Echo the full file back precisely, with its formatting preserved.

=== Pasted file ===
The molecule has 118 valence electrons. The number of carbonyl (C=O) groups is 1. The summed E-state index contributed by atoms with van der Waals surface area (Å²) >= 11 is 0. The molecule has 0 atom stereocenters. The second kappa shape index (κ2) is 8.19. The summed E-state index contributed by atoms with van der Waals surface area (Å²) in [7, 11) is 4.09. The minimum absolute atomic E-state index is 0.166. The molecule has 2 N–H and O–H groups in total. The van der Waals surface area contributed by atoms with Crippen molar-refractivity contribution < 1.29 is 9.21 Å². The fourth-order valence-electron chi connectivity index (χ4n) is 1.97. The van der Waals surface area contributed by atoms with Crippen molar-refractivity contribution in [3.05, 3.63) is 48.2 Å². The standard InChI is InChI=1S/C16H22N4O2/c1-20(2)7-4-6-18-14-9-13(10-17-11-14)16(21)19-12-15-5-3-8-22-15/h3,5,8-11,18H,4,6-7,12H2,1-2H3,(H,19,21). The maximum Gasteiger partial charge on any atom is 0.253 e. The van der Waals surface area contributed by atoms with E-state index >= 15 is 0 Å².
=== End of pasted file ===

The molecule has 118 valence electrons. The number of carbonyl (C=O) groups is 1. The summed E-state index contributed by atoms with van der Waals surface area (Å²) >= 11 is 0. The molecule has 0 atom stereocenters. The second kappa shape index (κ2) is 8.19. The summed E-state index contributed by atoms with van der Waals surface area (Å²) in [7, 11) is 4.09. The minimum absolute atomic E-state index is 0.166. The molecule has 2 N–H and O–H groups in total. The van der Waals surface area contributed by atoms with Crippen molar-refractivity contribution < 1.29 is 9.21 Å². The fourth-order valence-electron chi connectivity index (χ4n) is 1.97. The van der Waals surface area contributed by atoms with Crippen molar-refractivity contribution in [3.05, 3.63) is 48.2 Å². The standard InChI is InChI=1S/C16H22N4O2/c1-20(2)7-4-6-18-14-9-13(10-17-11-14)16(21)19-12-15-5-3-8-22-15/h3,5,8-11,18H,4,6-7,12H2,1-2H3,(H,19,21). The maximum Gasteiger partial charge on any atom is 0.253 e. The van der Waals surface area contributed by atoms with E-state index >= 15 is 0 Å².